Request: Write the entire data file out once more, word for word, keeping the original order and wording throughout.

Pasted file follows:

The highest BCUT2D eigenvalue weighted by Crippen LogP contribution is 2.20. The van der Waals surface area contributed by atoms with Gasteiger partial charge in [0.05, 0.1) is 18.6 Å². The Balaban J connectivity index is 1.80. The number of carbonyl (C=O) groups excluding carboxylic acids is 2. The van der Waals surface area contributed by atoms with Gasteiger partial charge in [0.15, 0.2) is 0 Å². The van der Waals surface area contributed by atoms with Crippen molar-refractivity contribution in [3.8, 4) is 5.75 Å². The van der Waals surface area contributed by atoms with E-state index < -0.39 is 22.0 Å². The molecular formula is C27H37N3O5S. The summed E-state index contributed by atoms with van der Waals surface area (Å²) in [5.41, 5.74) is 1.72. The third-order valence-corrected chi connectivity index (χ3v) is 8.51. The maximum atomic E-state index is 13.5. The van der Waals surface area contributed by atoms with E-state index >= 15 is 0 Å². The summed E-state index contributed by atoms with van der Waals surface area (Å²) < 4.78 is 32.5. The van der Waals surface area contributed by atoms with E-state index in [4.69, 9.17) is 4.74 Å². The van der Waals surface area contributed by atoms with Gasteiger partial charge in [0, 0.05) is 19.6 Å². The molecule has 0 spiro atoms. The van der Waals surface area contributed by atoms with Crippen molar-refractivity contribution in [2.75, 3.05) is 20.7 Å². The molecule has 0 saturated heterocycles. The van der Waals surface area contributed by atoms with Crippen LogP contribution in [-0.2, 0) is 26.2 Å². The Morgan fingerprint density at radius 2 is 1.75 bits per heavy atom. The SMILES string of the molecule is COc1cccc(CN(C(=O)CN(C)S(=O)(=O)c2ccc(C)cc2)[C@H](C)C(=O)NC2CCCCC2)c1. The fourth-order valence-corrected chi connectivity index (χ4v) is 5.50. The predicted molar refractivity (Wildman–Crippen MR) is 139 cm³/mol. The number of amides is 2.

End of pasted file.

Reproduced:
The highest BCUT2D eigenvalue weighted by Crippen LogP contribution is 2.20. The van der Waals surface area contributed by atoms with Gasteiger partial charge in [0.05, 0.1) is 18.6 Å². The Balaban J connectivity index is 1.80. The number of carbonyl (C=O) groups excluding carboxylic acids is 2. The van der Waals surface area contributed by atoms with Gasteiger partial charge in [0.15, 0.2) is 0 Å². The van der Waals surface area contributed by atoms with Crippen molar-refractivity contribution in [3.8, 4) is 5.75 Å². The van der Waals surface area contributed by atoms with E-state index < -0.39 is 22.0 Å². The molecular formula is C27H37N3O5S. The summed E-state index contributed by atoms with van der Waals surface area (Å²) in [5.41, 5.74) is 1.72. The third-order valence-corrected chi connectivity index (χ3v) is 8.51. The maximum atomic E-state index is 13.5. The van der Waals surface area contributed by atoms with E-state index >= 15 is 0 Å². The summed E-state index contributed by atoms with van der Waals surface area (Å²) < 4.78 is 32.5. The van der Waals surface area contributed by atoms with E-state index in [4.69, 9.17) is 4.74 Å². The van der Waals surface area contributed by atoms with Gasteiger partial charge in [0, 0.05) is 19.6 Å². The molecule has 0 spiro atoms. The van der Waals surface area contributed by atoms with Crippen molar-refractivity contribution in [2.75, 3.05) is 20.7 Å². The molecule has 0 saturated heterocycles. The van der Waals surface area contributed by atoms with Crippen LogP contribution in [-0.2, 0) is 26.2 Å². The Morgan fingerprint density at radius 2 is 1.75 bits per heavy atom. The SMILES string of the molecule is COc1cccc(CN(C(=O)CN(C)S(=O)(=O)c2ccc(C)cc2)[C@H](C)C(=O)NC2CCCCC2)c1. The fourth-order valence-corrected chi connectivity index (χ4v) is 5.50. The predicted molar refractivity (Wildman–Crippen MR) is 139 cm³/mol. The number of amides is 2.